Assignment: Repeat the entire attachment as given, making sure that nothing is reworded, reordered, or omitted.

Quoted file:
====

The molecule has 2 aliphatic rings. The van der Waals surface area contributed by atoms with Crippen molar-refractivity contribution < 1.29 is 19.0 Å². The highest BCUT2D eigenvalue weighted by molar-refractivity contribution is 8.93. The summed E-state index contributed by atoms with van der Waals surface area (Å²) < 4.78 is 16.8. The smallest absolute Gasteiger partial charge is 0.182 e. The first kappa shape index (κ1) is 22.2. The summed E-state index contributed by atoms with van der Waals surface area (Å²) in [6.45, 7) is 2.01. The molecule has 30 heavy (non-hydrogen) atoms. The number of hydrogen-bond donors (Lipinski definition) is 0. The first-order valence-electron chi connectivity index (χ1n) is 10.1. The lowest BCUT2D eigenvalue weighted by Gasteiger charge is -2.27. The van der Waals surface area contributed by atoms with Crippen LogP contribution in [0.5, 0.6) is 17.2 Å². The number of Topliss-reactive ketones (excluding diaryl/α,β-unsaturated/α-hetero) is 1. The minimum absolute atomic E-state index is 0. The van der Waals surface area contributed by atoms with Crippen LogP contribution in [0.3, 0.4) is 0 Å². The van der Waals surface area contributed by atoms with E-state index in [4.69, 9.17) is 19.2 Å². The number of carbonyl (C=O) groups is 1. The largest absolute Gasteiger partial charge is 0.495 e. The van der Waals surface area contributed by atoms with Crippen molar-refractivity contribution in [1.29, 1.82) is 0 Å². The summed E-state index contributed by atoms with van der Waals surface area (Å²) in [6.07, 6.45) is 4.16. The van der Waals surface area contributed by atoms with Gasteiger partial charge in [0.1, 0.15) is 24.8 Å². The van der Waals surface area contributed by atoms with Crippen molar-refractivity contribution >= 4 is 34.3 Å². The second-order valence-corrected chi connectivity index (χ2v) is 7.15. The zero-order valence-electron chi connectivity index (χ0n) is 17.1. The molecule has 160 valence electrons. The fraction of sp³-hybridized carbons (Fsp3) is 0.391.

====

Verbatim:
The molecule has 2 aliphatic rings. The van der Waals surface area contributed by atoms with Crippen molar-refractivity contribution < 1.29 is 19.0 Å². The highest BCUT2D eigenvalue weighted by molar-refractivity contribution is 8.93. The summed E-state index contributed by atoms with van der Waals surface area (Å²) < 4.78 is 16.8. The smallest absolute Gasteiger partial charge is 0.182 e. The first kappa shape index (κ1) is 22.2. The summed E-state index contributed by atoms with van der Waals surface area (Å²) in [6.45, 7) is 2.01. The molecule has 30 heavy (non-hydrogen) atoms. The number of hydrogen-bond donors (Lipinski definition) is 0. The first-order valence-electron chi connectivity index (χ1n) is 10.1. The lowest BCUT2D eigenvalue weighted by Gasteiger charge is -2.27. The van der Waals surface area contributed by atoms with Crippen LogP contribution in [0.5, 0.6) is 17.2 Å². The number of Topliss-reactive ketones (excluding diaryl/α,β-unsaturated/α-hetero) is 1. The minimum absolute atomic E-state index is 0. The van der Waals surface area contributed by atoms with Crippen LogP contribution in [0.3, 0.4) is 0 Å². The van der Waals surface area contributed by atoms with E-state index in [4.69, 9.17) is 19.2 Å². The number of carbonyl (C=O) groups is 1. The largest absolute Gasteiger partial charge is 0.495 e. The van der Waals surface area contributed by atoms with Crippen molar-refractivity contribution in [1.29, 1.82) is 0 Å². The summed E-state index contributed by atoms with van der Waals surface area (Å²) in [6.07, 6.45) is 4.16. The van der Waals surface area contributed by atoms with Gasteiger partial charge in [0.1, 0.15) is 24.8 Å². The van der Waals surface area contributed by atoms with Crippen molar-refractivity contribution >= 4 is 34.3 Å². The second-order valence-corrected chi connectivity index (χ2v) is 7.15. The zero-order valence-electron chi connectivity index (χ0n) is 17.1. The molecule has 160 valence electrons. The fraction of sp³-hybridized carbons (Fsp3) is 0.391.